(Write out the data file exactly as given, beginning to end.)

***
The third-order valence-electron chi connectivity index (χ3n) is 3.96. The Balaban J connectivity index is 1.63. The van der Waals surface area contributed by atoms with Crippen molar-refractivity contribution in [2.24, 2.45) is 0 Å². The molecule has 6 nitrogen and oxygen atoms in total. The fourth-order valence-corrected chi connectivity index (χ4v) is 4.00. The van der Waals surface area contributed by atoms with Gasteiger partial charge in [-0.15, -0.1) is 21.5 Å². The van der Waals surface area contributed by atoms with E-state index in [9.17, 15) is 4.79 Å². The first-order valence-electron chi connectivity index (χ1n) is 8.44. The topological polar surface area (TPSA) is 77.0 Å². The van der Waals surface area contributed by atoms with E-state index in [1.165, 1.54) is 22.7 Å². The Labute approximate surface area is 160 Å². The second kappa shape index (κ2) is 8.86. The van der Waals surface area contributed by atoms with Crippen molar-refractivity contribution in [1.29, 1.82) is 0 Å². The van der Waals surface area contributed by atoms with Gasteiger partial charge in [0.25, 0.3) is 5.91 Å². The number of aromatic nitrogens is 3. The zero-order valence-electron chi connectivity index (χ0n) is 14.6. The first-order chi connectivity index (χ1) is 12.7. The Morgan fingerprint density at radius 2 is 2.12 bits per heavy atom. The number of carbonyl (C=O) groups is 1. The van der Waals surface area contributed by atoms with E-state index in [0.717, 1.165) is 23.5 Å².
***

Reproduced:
The third-order valence-electron chi connectivity index (χ3n) is 3.96. The Balaban J connectivity index is 1.63. The van der Waals surface area contributed by atoms with Crippen molar-refractivity contribution in [2.24, 2.45) is 0 Å². The molecule has 6 nitrogen and oxygen atoms in total. The fourth-order valence-corrected chi connectivity index (χ4v) is 4.00. The van der Waals surface area contributed by atoms with Gasteiger partial charge in [-0.15, -0.1) is 21.5 Å². The van der Waals surface area contributed by atoms with E-state index in [9.17, 15) is 4.79 Å². The first-order valence-electron chi connectivity index (χ1n) is 8.44. The topological polar surface area (TPSA) is 77.0 Å². The van der Waals surface area contributed by atoms with E-state index in [1.165, 1.54) is 22.7 Å². The Labute approximate surface area is 160 Å². The second kappa shape index (κ2) is 8.86. The van der Waals surface area contributed by atoms with Crippen molar-refractivity contribution in [1.29, 1.82) is 0 Å². The van der Waals surface area contributed by atoms with Gasteiger partial charge in [0.25, 0.3) is 5.91 Å². The number of aromatic nitrogens is 3. The zero-order valence-electron chi connectivity index (χ0n) is 14.6. The first-order chi connectivity index (χ1) is 12.7. The Morgan fingerprint density at radius 2 is 2.12 bits per heavy atom. The number of carbonyl (C=O) groups is 1. The van der Waals surface area contributed by atoms with E-state index in [0.717, 1.165) is 23.5 Å².